Hello everybody, I'm a new member, I'm French and I study English.
I have a little problem in English grammar and I would like you to help me because I have a final exam on April, 2nd (next week).

We have learnt about extrapositary IT, also called anticipatory IT, in utterances such as :
(1) "It is obvious that he'll succeed."
>> The proposition "that he'll succeed" is the notional subjet of the whole utterance. One could say "That he'll succeed is obvious"
So, in the phrase "It is obvious that he'll succeed", can we say that "that he'll succeed" is an adjective complement of "obvious" ??
Besides, I have another question... What is the nature of "that he'll succeed"? Nominal clause or not ? I think it's a nominal clause because it could be replaced by the anticipatory IT.

Now, I have another problem Emotion: smile
(2) "It is important for me to succeed."
Same questions : what are the nature and function of the prop "for me to succeed" in "It is important for me to succeed" ? I do know that it is the notional subject of BE IMPORTANT but is that all ?

I thank you so much for your answers, I'm so stressed about this exam !!
Thank you !
Charlene(1) "It is obvious that he'll succeed."
>> The proposition "that he'll succeed" is the notional subjet of the whole utterance. One could say "That he'll succeed is obvious"
So, in the phrase "It is obvious that he'll succeed", can we say that "that he'll succeed" is an adjective complement of "obvious" ??
Hi;

If you rewrite the sentence:

That he'll succeed is obvious.

- - - Subject - - - - - verb (is) - - complement

You see that the subject is the clause, That he'll succeed. So it is a noun clause. The complement is the adjective obvious.
CharleneApril, 2nd (next week)
Surely you mean May!

Charlenecan we say that "that he'll succeed" is an adjective complement of "obvious"
No. As Alphecca says, "obvious" is the complement.

CharleneWhat is the nature of "that he'll succeed"? Nominal clause or not ?
Yes. It's a nominal clause.

Charlene"for me to succeed" in "It is important for me to succeed"
It's a FOR ... TO ... clause. It functions the same as the that-clause in your previous example. (It's possible that the grammar method you are learning does not talk about FOR ... TO ... clauses. Maybe they call it an infinitival clause. You will need to consult your teacher and your textbooks about this.)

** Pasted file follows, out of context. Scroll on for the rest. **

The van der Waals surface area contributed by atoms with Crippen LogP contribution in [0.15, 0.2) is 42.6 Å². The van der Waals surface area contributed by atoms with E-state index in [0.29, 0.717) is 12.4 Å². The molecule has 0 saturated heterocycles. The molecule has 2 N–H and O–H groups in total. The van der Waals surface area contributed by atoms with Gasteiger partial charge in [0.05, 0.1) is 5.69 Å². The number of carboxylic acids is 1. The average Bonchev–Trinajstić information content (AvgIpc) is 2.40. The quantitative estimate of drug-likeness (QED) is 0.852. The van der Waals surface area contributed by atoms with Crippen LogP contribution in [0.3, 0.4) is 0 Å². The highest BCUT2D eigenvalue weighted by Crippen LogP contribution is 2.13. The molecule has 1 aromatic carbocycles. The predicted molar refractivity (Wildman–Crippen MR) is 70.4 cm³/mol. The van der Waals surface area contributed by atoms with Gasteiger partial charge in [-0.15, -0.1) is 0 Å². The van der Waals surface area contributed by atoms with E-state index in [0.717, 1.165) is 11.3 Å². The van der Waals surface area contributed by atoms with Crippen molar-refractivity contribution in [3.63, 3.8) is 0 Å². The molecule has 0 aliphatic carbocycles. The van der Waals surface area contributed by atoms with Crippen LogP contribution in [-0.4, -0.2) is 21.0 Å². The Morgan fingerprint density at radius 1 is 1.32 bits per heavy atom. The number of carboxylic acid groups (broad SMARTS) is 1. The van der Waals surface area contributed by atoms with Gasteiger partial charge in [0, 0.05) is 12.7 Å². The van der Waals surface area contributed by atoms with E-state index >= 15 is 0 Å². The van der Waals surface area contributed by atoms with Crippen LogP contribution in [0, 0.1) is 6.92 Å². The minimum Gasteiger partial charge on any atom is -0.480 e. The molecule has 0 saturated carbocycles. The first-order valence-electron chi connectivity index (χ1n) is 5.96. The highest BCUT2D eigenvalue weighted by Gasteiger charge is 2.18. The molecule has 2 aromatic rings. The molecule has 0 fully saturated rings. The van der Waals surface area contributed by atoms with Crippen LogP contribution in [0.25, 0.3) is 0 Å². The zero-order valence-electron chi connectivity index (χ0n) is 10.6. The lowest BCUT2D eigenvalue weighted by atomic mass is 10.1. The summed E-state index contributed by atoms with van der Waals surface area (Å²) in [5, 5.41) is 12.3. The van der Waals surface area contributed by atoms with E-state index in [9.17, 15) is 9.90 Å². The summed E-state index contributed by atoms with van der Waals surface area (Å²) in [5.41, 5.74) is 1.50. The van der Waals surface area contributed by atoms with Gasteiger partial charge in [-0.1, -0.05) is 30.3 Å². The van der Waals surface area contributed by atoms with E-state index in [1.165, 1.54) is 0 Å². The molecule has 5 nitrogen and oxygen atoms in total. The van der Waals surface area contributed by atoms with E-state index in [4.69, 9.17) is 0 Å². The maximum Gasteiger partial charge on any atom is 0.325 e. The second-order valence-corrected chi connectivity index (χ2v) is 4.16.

CJ
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Ok, thank you all of you, it was very helpful.

Of course, my exam is in May, I'm just a bit tired...

I have another problem to submit

"He never took steps to make himself liked"

"He never took steps for other people to like him"

What are the nature and function of

(1)"to make himself liked"

(2)"for other people to like him"

My teacher told me that the (1) was a non-finite relative clause whose antecedent is "steps" but what about (2) ?

I thought of a non-finite adverbial clause of aim, but semantically, it clearly complements "steps". Is (2) another relative clause?

I'M LOST ...

Thank you for your help...
Charlenebut what about (2) ? ... Is (2) another relative clause?
Yes. Same idea.

CJ
CharleneI have another problem to submit
"He never took steps to make himself liked"
"He never took steps for other people to like him"
You will see and hear these kinds of clauses in English, but it would be much more common to hear this:

He never took steps so that other people would like him.

Still it is important to understand them. The verb make is rather unique in its meaning of force and being followed by this kind of clause. It can also be considered a concatenative verb.

My brother made me do it. (Young children say this all the time!)

You can see how it might have evolved from the infinitive phrase form from this example in Early Modern English:

He made me to lie down in green pastures. (23rd psalm, King James version)
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